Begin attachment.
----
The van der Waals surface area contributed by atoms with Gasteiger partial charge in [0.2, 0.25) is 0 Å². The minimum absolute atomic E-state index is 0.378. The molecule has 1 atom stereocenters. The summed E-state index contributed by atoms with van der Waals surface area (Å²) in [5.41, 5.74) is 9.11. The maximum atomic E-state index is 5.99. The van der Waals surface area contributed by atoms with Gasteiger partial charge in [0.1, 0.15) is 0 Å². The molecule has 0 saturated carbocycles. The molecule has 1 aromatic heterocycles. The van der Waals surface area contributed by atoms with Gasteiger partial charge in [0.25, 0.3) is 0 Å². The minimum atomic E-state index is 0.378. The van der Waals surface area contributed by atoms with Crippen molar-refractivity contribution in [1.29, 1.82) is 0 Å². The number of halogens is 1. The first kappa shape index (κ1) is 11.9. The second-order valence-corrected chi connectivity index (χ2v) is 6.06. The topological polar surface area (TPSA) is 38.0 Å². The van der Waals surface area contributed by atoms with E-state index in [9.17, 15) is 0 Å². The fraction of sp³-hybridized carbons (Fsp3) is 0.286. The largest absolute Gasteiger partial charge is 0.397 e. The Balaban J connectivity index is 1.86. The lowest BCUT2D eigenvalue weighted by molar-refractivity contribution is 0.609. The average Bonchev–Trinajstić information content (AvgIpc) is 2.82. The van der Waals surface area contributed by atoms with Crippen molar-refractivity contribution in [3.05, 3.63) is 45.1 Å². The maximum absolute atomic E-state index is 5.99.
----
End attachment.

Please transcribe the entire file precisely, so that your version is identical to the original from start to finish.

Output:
The van der Waals surface area contributed by atoms with Gasteiger partial charge in [0.2, 0.25) is 0 Å². The minimum absolute atomic E-state index is 0.378. The molecule has 1 atom stereocenters. The summed E-state index contributed by atoms with van der Waals surface area (Å²) in [5.41, 5.74) is 9.11. The maximum atomic E-state index is 5.99. The van der Waals surface area contributed by atoms with Gasteiger partial charge in [0.1, 0.15) is 0 Å². The molecule has 0 saturated carbocycles. The molecule has 1 aromatic heterocycles. The van der Waals surface area contributed by atoms with Gasteiger partial charge in [0.25, 0.3) is 0 Å². The minimum atomic E-state index is 0.378. The van der Waals surface area contributed by atoms with Crippen molar-refractivity contribution in [1.29, 1.82) is 0 Å². The number of halogens is 1. The first kappa shape index (κ1) is 11.9. The second-order valence-corrected chi connectivity index (χ2v) is 6.06. The topological polar surface area (TPSA) is 38.0 Å². The van der Waals surface area contributed by atoms with E-state index in [9.17, 15) is 0 Å². The fraction of sp³-hybridized carbons (Fsp3) is 0.286. The largest absolute Gasteiger partial charge is 0.397 e. The Balaban J connectivity index is 1.86. The lowest BCUT2D eigenvalue weighted by molar-refractivity contribution is 0.609. The average Bonchev–Trinajstić information content (AvgIpc) is 2.82. The van der Waals surface area contributed by atoms with Crippen molar-refractivity contribution in [3.05, 3.63) is 45.1 Å². The maximum absolute atomic E-state index is 5.99.